One day, there was a big announcement at Keating School. We were told there would be a special event for our families and we could bring a younger sibling to school. Much like the popular "Take your child to work with you day," of more modern times, this was quite a unique idea. When I went home and told my family about the
|Walking along Walema Dr. to Cordova Bay Rd.|
to catch the school bus, 1945
Major changes were happening in the world. In April 1945 the President of the United States, Franklin Delano Roosevelt died and Vice President Harry S. Truman took office. We listened to the broadcast of Roosevelt's funeral on the radio.
A month later on May 8, 1945, VE Day, victory in Europe and Adolph Hitler was dead. What had started in 1939 had finally ended. We heard the celebrations and jubilation on the radio, but for us there was still a war in the Pacific as Japan continued its aggression. Nightmares about the war were often a problem for children, and I was no exception. Someone had taken me to a war movie a year or two earlier and this movie contributed to my anxiety for a long time.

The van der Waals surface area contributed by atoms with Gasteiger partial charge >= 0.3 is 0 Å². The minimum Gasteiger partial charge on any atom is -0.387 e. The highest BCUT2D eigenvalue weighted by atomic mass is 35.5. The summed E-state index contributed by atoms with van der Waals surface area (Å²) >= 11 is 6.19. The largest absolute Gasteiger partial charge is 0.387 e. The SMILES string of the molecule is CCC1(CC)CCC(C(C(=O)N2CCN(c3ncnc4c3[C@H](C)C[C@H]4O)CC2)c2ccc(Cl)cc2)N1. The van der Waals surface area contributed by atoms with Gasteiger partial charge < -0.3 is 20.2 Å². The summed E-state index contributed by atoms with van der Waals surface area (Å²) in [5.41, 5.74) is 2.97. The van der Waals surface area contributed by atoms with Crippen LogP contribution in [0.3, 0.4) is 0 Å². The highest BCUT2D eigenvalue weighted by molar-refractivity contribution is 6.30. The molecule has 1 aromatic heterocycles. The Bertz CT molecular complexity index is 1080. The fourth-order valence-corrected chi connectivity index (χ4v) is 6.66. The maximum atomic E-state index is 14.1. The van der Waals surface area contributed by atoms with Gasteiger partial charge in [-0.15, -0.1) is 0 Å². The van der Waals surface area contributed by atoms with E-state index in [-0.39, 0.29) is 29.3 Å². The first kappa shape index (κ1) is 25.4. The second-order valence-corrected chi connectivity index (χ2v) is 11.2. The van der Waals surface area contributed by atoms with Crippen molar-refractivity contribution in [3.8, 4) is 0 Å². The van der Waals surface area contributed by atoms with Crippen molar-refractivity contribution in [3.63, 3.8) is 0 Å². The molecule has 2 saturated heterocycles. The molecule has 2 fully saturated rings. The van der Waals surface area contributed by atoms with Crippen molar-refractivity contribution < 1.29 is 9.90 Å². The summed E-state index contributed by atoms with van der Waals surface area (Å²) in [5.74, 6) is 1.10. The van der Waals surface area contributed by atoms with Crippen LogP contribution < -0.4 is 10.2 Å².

From the archives of the Royal BC Museum, : Victoria celebrates the Victory in Europe (May 8, 1945) | Staff Profiles
In June 1945 my father received the military honour of being "Mentioned in Despatches" and received the distinctive oak leaf pin to wear on his uniform. The award was accompanied by this statement:
This non-commissioned officer has at all times carried out his difficult tasks in a highly efficient and exemplary manner. There were periods when very difficult situations arose and he has always surmounted these difficulties in a very commendable manner. Arduous tasks and long hours have never dampened this non-commissioned officer's enthusiasm and he has been a great credit to his station.